The sum raised was considerable - EUR494.5 million - and the cost of borrowing exceptionally lenient, at just 2.875%. As for the conversion option, it applies at a price of EUR40, a substantial premium to the current market price.

On paper, this refinancing - which covers almost a third of the video game publisher's debt - looks rather fortunate. How, then, can we explain the market's reaction, if not by a clear signal of distrust towards the Guillemot family, which has long been contested but which thus ensures the continuity of its control?

We remember that a year ago, Tencent came to the family's support, again on exceptionally gracious terms - a loan with very flexible conditions, no representation on the board of directors, etc. - in exchange for the possibility of carrying its own brand. - in exchange for the possibility of increasing its stake in Ubisoft to 10%.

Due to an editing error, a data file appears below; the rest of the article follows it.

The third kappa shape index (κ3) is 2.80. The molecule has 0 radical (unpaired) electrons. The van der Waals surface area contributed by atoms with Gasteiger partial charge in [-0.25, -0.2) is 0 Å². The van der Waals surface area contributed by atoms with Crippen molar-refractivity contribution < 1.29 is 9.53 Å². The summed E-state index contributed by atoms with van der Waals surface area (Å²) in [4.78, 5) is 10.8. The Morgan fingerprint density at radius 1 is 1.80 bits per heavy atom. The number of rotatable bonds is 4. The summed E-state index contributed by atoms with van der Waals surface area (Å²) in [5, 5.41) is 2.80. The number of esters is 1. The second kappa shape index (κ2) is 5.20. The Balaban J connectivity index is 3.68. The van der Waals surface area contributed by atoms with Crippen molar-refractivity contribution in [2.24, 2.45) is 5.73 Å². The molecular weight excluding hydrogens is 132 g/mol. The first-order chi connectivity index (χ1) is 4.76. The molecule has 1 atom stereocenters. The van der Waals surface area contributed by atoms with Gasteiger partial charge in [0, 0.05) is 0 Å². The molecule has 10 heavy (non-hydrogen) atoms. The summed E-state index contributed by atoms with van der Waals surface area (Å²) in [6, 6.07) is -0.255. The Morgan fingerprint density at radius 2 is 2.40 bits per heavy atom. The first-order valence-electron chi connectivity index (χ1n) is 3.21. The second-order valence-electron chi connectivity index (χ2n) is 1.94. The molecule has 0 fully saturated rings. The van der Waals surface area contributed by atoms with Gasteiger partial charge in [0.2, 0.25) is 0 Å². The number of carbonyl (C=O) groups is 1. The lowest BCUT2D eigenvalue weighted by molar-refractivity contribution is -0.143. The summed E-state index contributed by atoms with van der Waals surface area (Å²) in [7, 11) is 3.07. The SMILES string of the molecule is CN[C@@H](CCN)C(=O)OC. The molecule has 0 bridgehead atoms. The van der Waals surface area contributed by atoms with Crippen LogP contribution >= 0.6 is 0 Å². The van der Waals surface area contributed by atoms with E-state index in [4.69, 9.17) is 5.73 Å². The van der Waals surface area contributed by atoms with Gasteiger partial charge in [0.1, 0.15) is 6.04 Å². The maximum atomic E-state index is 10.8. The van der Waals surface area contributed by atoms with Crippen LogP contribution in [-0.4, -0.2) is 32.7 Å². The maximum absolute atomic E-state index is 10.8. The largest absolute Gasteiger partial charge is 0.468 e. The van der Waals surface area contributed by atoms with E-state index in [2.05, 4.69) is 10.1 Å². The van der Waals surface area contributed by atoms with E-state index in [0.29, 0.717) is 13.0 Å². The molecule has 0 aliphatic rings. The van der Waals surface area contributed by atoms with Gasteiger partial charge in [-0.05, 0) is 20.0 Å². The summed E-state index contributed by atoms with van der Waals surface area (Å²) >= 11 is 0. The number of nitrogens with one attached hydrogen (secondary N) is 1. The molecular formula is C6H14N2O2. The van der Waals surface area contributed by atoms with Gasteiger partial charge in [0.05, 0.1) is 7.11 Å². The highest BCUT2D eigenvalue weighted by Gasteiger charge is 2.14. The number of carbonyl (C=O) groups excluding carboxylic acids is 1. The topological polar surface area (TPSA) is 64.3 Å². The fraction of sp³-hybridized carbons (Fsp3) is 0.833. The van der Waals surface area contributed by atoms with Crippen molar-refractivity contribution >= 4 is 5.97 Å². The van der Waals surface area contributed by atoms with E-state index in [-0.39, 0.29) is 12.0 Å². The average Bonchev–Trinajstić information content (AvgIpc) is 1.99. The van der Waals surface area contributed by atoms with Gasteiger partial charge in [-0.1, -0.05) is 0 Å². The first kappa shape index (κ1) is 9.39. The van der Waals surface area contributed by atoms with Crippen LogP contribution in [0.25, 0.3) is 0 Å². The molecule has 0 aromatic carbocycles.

Taken together, these events put off the prospect of a takeover of the publisher. This is no doubt deplored by the market, which clearly sees that Ubisoft does not have sufficient scale to ensure its viability. Perhaps analysts were also valuing the group beyond its real prospects; the EUR40 threshold may therefore have dampened some hopes.

Like its games, Ubisoft's book profits are virtual. In reality, investment in the development of new titles consumes more than operating cash flow, hence the relentless increase in debt over the last decade.

Freed from its five-year share buyback clause, Vivendi could be back in the running. In this respect, and in the light of the share's recent price evolution, we salute the brilliant come-and-go of Vincent Bolloré - a decided master of stock market "coups" - five years ago.